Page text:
WHAT were those indignant sounding screams coming from a raptor circling high in the sky above Maplewood Conservation Area one crisp winter morning?
A close look showed it to be a red-tailed hawk. Since the dawn of recorded time there has been a special fascination with raptorial birds - the predators. Much of this can be attributed to their beauty, flying and hunting skills.
We are fortunate on the North Shore to have a good diversity of habitats to observe raptors, from the mountains to tidal flats and forests. Even backyards, especially where there are bird feeders, have regular raptor visitors.
When attempting to identify raptors it helps to first put them into "natural" groups. It also helps to know what species are to be expected locally. You wouldn't expect to see a roadside hawk in southwest B.C. unless it's an escape from captivity. We shouldn't discount the possibility of anything showing up. There have even been authentic records of caracaras in B.C. - the national bird of Mexico.
Our local raptors fall neatly in the following groups (with examples): New World vultures (turkey vulture); buteos (red-tailed hawk); accipiters (Cooper's hawk); harriers (northern harrier); falcons (peregrine falcon); eagles (bald eagle), and osprey (osprey).
New World vultures include the California condor, black vulture and our local turkey vulture. The turkey vulture winters in central and south America. Look for it in early spring as they pass through our area, although there seem to be more summering individuals than I recall from past years. In flight, look for the contrasting grey and black underwings, wings held in a V shape and a tiny peanut-sized head.
Buteos are the typical broad-winged, broad tailed raptors that make "lazy circles in the sky," according to the song. The red-tail is our typical resident buteo - and well named too with its brick-red tail. Alas, not all red-tails have a red tail (like immatures), but a white chest and dark belly band will serve to help in identification.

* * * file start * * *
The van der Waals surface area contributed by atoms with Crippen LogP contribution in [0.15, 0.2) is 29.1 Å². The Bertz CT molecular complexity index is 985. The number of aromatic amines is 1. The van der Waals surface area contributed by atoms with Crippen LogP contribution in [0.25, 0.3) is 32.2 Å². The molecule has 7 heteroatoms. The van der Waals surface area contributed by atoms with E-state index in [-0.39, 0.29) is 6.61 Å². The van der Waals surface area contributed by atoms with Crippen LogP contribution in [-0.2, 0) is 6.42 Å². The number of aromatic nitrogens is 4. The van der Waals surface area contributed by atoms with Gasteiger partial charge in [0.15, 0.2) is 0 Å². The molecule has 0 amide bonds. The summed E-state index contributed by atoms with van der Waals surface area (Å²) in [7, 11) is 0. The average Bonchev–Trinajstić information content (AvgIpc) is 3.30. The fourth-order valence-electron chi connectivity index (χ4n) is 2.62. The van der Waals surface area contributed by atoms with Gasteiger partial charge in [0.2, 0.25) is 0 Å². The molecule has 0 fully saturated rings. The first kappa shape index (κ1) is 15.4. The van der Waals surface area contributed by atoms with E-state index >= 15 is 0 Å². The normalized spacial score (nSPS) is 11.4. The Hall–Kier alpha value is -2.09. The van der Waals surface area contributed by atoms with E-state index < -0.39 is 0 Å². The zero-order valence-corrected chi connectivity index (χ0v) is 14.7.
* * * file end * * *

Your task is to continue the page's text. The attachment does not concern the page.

In winter we get a rare northern buteo - the rough-legged hawk, locally.
Raptors like buteo have colour morphs (forms), ie. dark, light, etc. A bird like the red-tail has many, sometimes confusing variations. The usual rough-legged seen locally is the light morph.
Accipiters are long-tailed hawks with short, rounded wings built for ambush. Cooper's hawk is the most commonly seen; it and the sharp-shinned ("sharpie") are frequent visitors where there are bird feeders. The largest of this group is the northern goshawk. All three have been observed at Maplewood Conservation Area. Also, watch for the goshawk in the North Shore mountains.
We have only one harrier species, the northern harrier. It occurs where there is meadow habitat like old fields where it can catch voles. In fall, the harrier is sometimes seen in the local mountains. Its long tail, white rump and wings held in a V help to identify the harrier (formerly the marsh hawk).
Falcons with their pointed wings and long tails are the real speedsters of the bird world. The peregrine falcon and merlin are the two species most commonly seen on the North Shore. Rarely seen are the American kestrel and gyrfalcon. The peregrine should be watched for along Burrard Inlet. A good spot to watch for it (and lots of other birds too!) is Maplewood Conservation Area's Osprey Point. It may be hunting over the flats or perched on a dolphin. The merlin is a small brownish falcon that hunts smaller prey like birds, rodents and dragonflies in the summertime.
The white headed adult bald eagle is familiar to everyone. It takes about four years for the bald eagle to attain its white head and tail. The brownish-mottled immatures can be mistaken for a golden eagle, but for their bare legs (the golden's are feathered). Did you know that the "bald" in the eagle's name means piebald (white)?
The osprey or fish hawk is the sole living member of its family. The osprey winters down south where it's sunny and warm in winter but by April it should appear on the North Shore. From Maplewood's Osprey Point, you can observe Ospreys at their nest on an offshore dolphin. The osprey feeds almost exclusively on fish. It needs to be alert because a bald eagle may swoop down and steal its catch.
Keep an eye open for early spring migrants like yellow-rumped warblers, shorebirds, vultures and bluebirds. And soon the rufous hummingbirds will be back from their Mexican wintering grounds. Watch for them at salmonberry and red flowering currant flowers - an early favourite of theirs.
Al Grass is a naturalist with Wild Bird Trust of British Columbia, which will host a walk this Saturday, March 9 at Maplewood Flats, 2645 Dollarton Hwy. Meet at 10 a.m. to learn more about raptors.